April 17, 2006

Disability Discrimination -- Alive and Well in NYC

by Jean Ryan.

I rode subways for 25 years until I became disabled and a wheelchair user. There is no subway elevator within six miles of me, and none planned until 2020. The elevators that are on the subways are unreliable.

I ride NYC Transit express buses between Brooklyn and Manhattan. During non-rush hour they run only once an hour. We have problems with poorly trained New York City Transit and MTA bus drivers. We have poorly maintained equipment. And we have angry passengers.

Finding an available, accessible
taxi is like an Elvis sighting.

A few weeks ago the driver of the X28 bus refused to let me board, because I could not safely board backwards on the lift. Although New York City Transit policy says we can board either forward or backward, this bus driver wouldn't allow me to board forwards.

When I insisted, he called a supervisor, and we waited.

The other passengers got off to get on another bus.

As they came out, they formed a line. Their eyes were full of hate. Many cursed me: "You selfish b----!"

I was crying.

They blamed me for the driver's refusal to let me on. I was making them late to work.

"You people should not take the bus!" one shouted at me. "You should take Access-a-Ride!"

Taking one trip on Access-A-Ride costs taxpayers over $50 a trip. It's for people who cannot take the bus or subway.

Another yelled, "Take a taxi!"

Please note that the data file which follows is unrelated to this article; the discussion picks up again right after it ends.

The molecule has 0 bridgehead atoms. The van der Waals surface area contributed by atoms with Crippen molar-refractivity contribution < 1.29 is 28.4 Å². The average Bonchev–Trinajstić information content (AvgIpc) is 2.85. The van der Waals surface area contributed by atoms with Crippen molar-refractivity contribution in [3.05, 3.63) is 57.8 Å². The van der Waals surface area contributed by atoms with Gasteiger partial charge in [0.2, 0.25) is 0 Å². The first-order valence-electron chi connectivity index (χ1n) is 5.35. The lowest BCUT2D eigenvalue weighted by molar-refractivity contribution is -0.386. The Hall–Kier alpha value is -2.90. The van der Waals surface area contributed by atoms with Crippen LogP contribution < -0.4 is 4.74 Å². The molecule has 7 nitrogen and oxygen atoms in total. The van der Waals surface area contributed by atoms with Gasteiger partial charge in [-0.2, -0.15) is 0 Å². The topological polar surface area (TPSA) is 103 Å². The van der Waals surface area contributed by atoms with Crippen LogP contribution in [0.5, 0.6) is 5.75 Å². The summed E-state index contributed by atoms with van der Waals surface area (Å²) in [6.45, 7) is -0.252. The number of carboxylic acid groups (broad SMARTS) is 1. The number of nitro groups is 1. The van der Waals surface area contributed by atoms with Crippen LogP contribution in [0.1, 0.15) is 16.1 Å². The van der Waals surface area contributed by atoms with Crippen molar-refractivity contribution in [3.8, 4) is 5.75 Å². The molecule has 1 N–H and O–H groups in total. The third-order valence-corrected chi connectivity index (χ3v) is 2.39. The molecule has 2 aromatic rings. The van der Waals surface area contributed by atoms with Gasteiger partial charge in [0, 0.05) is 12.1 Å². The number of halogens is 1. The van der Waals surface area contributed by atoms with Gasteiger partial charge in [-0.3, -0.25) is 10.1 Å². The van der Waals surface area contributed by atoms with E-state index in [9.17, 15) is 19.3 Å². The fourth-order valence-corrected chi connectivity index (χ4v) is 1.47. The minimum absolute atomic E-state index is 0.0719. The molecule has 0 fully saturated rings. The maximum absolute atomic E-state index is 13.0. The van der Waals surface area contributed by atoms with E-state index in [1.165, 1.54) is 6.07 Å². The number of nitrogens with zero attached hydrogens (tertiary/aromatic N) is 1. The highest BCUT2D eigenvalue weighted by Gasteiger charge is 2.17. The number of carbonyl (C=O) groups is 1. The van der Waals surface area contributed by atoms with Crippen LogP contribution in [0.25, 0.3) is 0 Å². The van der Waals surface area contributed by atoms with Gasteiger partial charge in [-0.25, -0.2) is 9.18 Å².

Taxis are expensive. As of today, only 25 out of 12,787 of yellow taxis are wheelchair accessible. I saw my first accessible taxi a few weeks ago in Manhattan after more than a year of looking, but it wasn't available.  Finding an available, accessible taxi is like an Elvis sighting.

They didn't think I had a right to take the bus, but I do. We all do. It is our civil right, one we had to fight for, and evidently still do.

I was late to work, too. I finally became the only passenger on the bus, as I waited with the driver for the supervisor. That took 30 minutes.

When the supervisor arrived, the driver was ordered to let me on the bus going forward on the lift.

It sometimes takes 4 to 7 minutes to get a wheelchair user onto the bus. When it takes longer for us to board -- because of a mechanical problem or because of poor driver training -- we, not the transit authorities, are unfairly blamed for the delay. Some drivers and passengers say we should be left on the sidewalk to wait for the next bus.

People with disabilities experience discrimination daily. We often can't get accessible housing and jobs. We often can't get the equipment we need or get it repaired quickly. Doctors' offices, dentists' offices are inaccessible. We cannot get into public meetings.

We try to get into office buildings but only doors that are unlocked are the revolving ones.

Restaurants and stores often have a step at the entrance. Sometimes it is new step, newly added along with new flooring.

I'm still going to ride the bus. I will not be a disabled person stuck at home behind closed doors so others don't have to be inconvenienced.

MTA bus rider Jean Ryan is Vice President of Disabled In Action and Vice Chair of the Taxis for ALL Campaign

Posted on April 17, 2006